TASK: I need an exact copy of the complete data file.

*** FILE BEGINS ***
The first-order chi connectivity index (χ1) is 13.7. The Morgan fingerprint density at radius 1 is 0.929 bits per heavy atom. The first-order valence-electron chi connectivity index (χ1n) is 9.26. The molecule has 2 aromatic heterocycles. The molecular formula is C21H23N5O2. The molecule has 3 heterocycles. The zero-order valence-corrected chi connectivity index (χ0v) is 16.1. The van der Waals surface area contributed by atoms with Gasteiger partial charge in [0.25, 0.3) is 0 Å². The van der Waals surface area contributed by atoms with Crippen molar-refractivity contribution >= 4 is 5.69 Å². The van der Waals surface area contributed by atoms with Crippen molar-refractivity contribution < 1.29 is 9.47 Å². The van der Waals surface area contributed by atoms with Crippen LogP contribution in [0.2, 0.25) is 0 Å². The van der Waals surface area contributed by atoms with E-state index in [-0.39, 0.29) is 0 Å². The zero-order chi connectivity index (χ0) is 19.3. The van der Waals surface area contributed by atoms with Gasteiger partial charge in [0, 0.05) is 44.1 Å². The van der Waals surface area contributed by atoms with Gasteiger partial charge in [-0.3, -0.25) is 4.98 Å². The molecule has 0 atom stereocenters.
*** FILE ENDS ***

The first-order chi connectivity index (χ1) is 13.7. The Morgan fingerprint density at radius 1 is 0.929 bits per heavy atom. The first-order valence-electron chi connectivity index (χ1n) is 9.26. The molecule has 2 aromatic heterocycles. The molecular formula is C21H23N5O2. The molecule has 3 heterocycles. The zero-order valence-corrected chi connectivity index (χ0v) is 16.1. The van der Waals surface area contributed by atoms with Gasteiger partial charge in [0.25, 0.3) is 0 Å². The van der Waals surface area contributed by atoms with Crippen molar-refractivity contribution >= 4 is 5.69 Å². The van der Waals surface area contributed by atoms with Crippen molar-refractivity contribution < 1.29 is 9.47 Å². The van der Waals surface area contributed by atoms with Crippen LogP contribution in [0.2, 0.25) is 0 Å². The van der Waals surface area contributed by atoms with E-state index in [-0.39, 0.29) is 0 Å². The zero-order chi connectivity index (χ0) is 19.3. The van der Waals surface area contributed by atoms with Gasteiger partial charge in [0, 0.05) is 44.1 Å². The van der Waals surface area contributed by atoms with Gasteiger partial charge in [-0.3, -0.25) is 4.98 Å². The molecule has 0 atom stereocenters.